Nobody wants to put time and effort into their training and not get the most of it. Knowing things like the best diet, best rep range, best workout, and what you should eat post-workout can be the difference between wasting your time and making the progress you want. And if you have no idea what any of this means, you may want to check out Training 101 where I break down the basics you need to know.
Is Diet More Important than Training?
For more than a few reasons, your diet is actually more important than the training you do. First, exercise, even at high intensity is highly unlikely to negate all the calories that are eaten in an unmanaged diet. On the flip side, if your goal is to build your body, not eating enough prevents your body from creating the muscle you want. And from a health perspective, training can build muscle and burn calories, but no form of exercise can reverse the damage caused to our body by the over-consumption of sugars or saturated fats.
What’s the Best Diet?
Answer: The one you can stick with
Seriously, every diet will work to an extent, but if you can’t stick to it, it doesn’t matter how well it worked for anybody else. Choosing a diet because it’s popular doesn’t mean it’s right for you; you have to match what you are capable of doing with a diet you can follow. For example, if you hate eating in the morning intermittent fasting may be for you. If you aren’t a carb-o-holic, keto may be best. And if you can exercise self-control, IIFYM may be your ticket to lasting changes.
What’s the Best Workout?
Answer: There isn’t a single best workout or training style
Progress requires calculated incremental changes and similar to dieting, bodies aren’t all “one size fits all.” The most important part of any training plan is balance. Every plan should balance pushing and pulling movements, core, and cardio.
Is Cardio Necessary?
The default answer for any exercise is that it isn’t necessary, however, there is more benefit to performing cardio exercise than not. For starters, cardio is known to burn more calories on a per minute basis than any other exercise. More than that, cardio increases your work capacity, which allows you to train harder and longer. And most importantly, cardio provides a benefit for your heart that lifting does not.
Is Soreness Bad?
Answer: No, but it shouldn’t be the goal of your training
Delayed Onset Muscle Soreness, or DOMS, is a normal part of training. Any time you change activities or increase the volume or intensity, you may experience localized soreness as a result of microtrauma. The soreness will generally start 12-24 hours post training and may last up to 72 hours. The best way to treat DOMS is with NSAID’s and slow gentle movement. Sharp, shooting pain or pain that lasts longer than 72 hours in a muscle is a sign of more significant trauma and is a clear indicator that you need to rest. Any joint soreness that lasts longer than 72 hours is cause to consider a trip to the doctor in my opinion.
How Many Reps Should I Do?
Answer: It depends
There is no perfect rep scheme. I have seen trainees make progress doing as little as 1 set of 20 reps of every exercise. In general, growth requires a mid to high rep scheme with higher volume, strength is low to mid rep ranges, and explosive movements are done with low rep ranges. A well-rounded program will use all rep ranges to create an appropriate time under tension, one of the keys to growth.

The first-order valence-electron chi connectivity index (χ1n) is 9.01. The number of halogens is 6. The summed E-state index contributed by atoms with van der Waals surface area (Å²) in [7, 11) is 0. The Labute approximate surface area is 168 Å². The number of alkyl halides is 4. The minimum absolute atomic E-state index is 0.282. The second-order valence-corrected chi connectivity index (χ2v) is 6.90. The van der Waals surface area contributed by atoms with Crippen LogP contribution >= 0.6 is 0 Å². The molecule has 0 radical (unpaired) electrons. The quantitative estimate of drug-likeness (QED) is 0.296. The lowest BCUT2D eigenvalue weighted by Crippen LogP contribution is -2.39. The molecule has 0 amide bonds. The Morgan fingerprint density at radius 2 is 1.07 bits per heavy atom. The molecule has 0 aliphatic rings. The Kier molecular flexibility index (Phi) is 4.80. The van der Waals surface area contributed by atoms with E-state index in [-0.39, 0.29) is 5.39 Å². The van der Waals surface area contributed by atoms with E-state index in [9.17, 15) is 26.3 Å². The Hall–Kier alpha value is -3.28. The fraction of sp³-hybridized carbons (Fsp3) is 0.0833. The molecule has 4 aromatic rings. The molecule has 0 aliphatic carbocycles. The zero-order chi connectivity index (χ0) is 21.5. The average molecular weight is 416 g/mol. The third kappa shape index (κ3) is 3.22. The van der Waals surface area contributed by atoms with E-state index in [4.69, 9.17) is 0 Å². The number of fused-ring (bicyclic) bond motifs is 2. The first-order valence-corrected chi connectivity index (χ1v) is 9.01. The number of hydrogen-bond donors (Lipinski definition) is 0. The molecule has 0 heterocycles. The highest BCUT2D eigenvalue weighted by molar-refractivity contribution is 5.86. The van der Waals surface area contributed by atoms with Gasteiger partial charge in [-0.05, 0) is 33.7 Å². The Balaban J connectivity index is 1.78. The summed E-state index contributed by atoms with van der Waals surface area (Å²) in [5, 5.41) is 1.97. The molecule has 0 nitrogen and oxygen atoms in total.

How Often Should I Change Exercises?
Answer: 6-12 Weeks
The newer you are to a movement, the longer you can stay with it before seeing a plateau. Some programs may suggest changing exercises every 4 weeks, but between learning a movement and actually getting some benefit, it takes a minimum of 6 weeks. To see growth and have a true measure of its effectiveness in your program, it will likely take 12 weeks.
What Should I Eat Postworkout?
Protein is the best choice for post-workout consumption because of the “anabolic” state of the body following a workout. In reality, for 99% of the trainees out there, it doesn’t matter what you eat. Unless you are a high-level athlete or have very specific goals (think bodybuilder or figure competitor) it won’t matter. What will matter is what you are eating throughout the day. Yes, protein and carbs are great to help the body heal after training, but if the rest of your diet is crap, it doesn’t matter if you chug a Muscle Milk after your workout. It isn’t what you do some of the time, it’s what you do most of the time.
How Long Should I Train?
Answer: About 30 of actual training time
If you only count the time you are actually performing an exercise, not the warm-up or any of the rest periods, a good training session is about 30 minutes of hard work. When you add in time to warm-up and rests, workouts take longer on the clock. Trying to train hard with more than 30 minutes of actual exercise can lead to diminished returns and increased risk of injury or under-recovery.
How Many Days Per Week Should I Train?
During some of the busiest times of my life, I was lucky to get 2 training sessions in per week. While I wasn’t making progress, I wasn’t regressing either. Many of the best-known programs are 3-5 days programs for a reason. They allow a good amount of quality training to be done, they allow the body to recover, and they fit a busy schedule. On the flip side, training 6-7 days a week is extremely hard to recover from unless training is your job. There is only so much under-recovery you can handle before your body breaks down, so while you may make progress for a month or two, there is a greater risk associated with going “balls to the wall” that often.